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Rolling Release as a component of a Periodic Release

May 9, 2013 at 3:37 PM
Edited May 9, 2013 at 3:48 PM
First, I'd like to thank you for the excellent documentation. It's proved invaluable lately.

We're responsible for deploying a web application that contains customizations (via a single compiled DLL). That is, many of our customers have very unique business rules which they cannot change, but which we do not wish to directly support in our product due to the added complexity and/or the limited marketability.

Our web application is released about every two months (periodic release), but these customizations are developed, tested, deployed, fixed, tested again, redeployed (etc) as often as ten in one day.

The branch structure we're using is (somewhat simplified):

We're currently using the standard branching plan in this fashion:
Feature Dev (opt) <- Dev <- Main -> Release
(we will likely add the Service Pack strategy soon)

Each of those branches is a branch of the Main/Source, so each branch contains its own copy of the Customizations project. That means Release1 has its own copy of Customizations, Release2 has its own copy, &c.

This structure is causing some issues.

One issue is that, if a customer is on Release1 and discovers an issue with their customization code, developers are modifying that code IN THE RELEASE1 BRANCH. This isn't a huge deal, since we're a small team and they're responsible enough to not modify anything outside of that project, but I feel that it is only a matter of time before somebody slips up. Note that the Customizations project does NOT undergo QA.

Another issue is the merging problems. If a developer adds a new class file (customizations for our clients are stored in a unique namespace, classes separate the customizable bits by feature) to Release1, that results in a change to Customizations.csproj in that release. If another developer adds a new class file to the Customizations project in Release2, we now have multiple .csproj edits... often further confounded by some of the developers leaving the .csproj checked out for too long. When merging these changes (RI to main, then FI to latest release) Visual Studio often wants to delete items that shouldn't be deleted (I'm not at all sure what the root cause of that is). I think that disabling shared checkout on .csproj might alleviate much of this issue.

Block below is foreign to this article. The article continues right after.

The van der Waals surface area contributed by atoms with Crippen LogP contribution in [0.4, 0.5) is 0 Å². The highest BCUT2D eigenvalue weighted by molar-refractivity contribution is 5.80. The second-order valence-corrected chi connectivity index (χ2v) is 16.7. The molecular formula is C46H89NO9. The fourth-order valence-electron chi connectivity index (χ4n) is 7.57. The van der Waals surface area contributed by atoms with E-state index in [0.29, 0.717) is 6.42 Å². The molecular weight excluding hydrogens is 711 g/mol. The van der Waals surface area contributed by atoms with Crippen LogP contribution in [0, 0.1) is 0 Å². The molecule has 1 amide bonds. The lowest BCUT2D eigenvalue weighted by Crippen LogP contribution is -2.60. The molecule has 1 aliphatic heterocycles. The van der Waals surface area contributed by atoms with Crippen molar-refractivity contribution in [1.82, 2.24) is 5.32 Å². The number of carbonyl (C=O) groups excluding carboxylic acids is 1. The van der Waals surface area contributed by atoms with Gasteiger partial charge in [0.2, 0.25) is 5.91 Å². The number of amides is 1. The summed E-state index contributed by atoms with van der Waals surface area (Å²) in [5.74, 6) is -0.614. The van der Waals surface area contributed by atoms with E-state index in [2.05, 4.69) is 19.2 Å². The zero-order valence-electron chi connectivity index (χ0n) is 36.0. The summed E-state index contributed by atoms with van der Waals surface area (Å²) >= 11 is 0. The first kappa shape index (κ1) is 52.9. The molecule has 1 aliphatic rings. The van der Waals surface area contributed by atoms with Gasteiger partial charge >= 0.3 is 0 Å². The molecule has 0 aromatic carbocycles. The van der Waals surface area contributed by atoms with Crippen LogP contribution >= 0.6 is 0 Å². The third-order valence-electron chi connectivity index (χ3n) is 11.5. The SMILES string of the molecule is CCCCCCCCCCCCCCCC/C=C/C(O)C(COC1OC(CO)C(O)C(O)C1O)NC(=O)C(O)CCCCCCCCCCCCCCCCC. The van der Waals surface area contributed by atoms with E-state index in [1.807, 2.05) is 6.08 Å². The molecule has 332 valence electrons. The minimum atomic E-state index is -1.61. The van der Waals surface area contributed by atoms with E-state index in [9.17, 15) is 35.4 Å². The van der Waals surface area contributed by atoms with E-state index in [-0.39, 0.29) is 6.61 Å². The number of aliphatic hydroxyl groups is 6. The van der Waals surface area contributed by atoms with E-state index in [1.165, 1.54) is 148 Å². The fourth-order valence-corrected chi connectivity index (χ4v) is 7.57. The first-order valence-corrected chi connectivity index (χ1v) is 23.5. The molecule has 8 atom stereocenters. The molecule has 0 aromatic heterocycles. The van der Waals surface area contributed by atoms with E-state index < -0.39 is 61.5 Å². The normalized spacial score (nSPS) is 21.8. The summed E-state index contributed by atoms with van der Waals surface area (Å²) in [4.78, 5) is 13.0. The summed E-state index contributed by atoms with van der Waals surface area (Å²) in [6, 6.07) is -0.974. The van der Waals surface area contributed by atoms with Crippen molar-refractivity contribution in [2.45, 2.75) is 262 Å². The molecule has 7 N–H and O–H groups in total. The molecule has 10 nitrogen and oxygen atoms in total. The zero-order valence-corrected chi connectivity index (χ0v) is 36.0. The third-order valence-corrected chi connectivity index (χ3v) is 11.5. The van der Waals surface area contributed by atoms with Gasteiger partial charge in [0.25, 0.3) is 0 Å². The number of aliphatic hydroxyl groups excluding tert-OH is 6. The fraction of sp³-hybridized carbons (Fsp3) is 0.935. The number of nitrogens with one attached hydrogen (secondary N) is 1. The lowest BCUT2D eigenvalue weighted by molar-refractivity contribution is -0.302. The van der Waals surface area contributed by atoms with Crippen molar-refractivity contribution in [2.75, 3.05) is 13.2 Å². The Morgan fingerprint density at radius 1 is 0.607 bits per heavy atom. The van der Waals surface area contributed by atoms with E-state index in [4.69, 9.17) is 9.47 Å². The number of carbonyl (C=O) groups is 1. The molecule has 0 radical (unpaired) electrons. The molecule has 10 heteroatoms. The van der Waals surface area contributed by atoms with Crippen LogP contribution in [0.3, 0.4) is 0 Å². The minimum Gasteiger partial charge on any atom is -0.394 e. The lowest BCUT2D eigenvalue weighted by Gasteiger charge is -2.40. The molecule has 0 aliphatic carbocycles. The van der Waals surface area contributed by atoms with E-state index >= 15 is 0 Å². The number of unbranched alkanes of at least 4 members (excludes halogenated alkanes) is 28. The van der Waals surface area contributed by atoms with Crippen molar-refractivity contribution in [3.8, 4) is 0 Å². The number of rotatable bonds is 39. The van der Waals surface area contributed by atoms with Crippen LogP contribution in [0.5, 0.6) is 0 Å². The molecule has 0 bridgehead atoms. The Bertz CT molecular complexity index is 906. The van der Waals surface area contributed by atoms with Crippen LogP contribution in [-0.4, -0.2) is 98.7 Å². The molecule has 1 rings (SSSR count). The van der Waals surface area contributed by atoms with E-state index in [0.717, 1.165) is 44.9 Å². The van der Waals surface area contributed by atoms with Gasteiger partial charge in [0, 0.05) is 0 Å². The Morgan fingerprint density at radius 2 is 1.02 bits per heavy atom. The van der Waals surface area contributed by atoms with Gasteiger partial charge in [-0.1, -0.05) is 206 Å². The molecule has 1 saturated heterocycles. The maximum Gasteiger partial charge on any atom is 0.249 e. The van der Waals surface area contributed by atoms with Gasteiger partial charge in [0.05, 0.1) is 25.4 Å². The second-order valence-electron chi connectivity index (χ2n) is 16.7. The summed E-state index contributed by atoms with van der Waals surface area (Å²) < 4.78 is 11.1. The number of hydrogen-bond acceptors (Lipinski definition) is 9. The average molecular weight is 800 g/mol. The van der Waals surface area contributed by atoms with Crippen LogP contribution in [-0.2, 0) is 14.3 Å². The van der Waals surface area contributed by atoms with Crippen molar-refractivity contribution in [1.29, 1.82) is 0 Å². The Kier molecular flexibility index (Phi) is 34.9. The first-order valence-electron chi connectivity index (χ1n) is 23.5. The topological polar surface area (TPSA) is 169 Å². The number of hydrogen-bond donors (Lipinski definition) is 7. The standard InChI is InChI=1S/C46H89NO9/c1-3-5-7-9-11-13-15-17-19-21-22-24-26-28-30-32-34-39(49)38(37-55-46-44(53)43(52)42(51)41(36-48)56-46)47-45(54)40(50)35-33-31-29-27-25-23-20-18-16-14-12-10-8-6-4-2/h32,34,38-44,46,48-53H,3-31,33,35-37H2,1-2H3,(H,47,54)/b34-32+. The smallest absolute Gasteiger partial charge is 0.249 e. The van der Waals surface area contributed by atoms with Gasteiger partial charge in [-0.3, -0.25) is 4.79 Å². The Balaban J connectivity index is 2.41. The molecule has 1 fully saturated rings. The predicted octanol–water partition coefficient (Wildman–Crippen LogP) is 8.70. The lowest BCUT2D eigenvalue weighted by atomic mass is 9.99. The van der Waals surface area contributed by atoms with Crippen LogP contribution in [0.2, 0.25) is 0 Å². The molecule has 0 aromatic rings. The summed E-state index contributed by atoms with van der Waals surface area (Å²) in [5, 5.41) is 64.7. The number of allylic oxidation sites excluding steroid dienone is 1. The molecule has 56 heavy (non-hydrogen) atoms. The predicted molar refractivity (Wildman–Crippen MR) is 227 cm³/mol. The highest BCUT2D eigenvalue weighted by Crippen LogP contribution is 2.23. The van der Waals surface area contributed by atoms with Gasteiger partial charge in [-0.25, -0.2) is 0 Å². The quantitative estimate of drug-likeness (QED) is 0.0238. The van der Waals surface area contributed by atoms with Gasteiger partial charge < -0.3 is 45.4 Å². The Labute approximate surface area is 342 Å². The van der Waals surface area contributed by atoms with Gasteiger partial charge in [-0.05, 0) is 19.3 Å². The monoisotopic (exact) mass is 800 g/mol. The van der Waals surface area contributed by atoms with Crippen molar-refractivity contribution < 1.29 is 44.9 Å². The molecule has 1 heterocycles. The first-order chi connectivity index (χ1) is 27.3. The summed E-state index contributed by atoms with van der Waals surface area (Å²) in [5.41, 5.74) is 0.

Finally, we occasionally make edits (signature changes, etc) to the Customizations project and related objects in the other areas. That essentially ties the Customizations to a minimum version of the entire solution (I'm not certain that makes sense, please let me know if additional clarification is needed). This is not a problem currently (since each branch contains its own copy of the Customizations project), but will be important to consider when suggesting different approaches.

Any thoughts on structuring this differently? Or could this be handled more easily with a bit of developer training and TFS configuration?

[edited for spelling/grammar typos]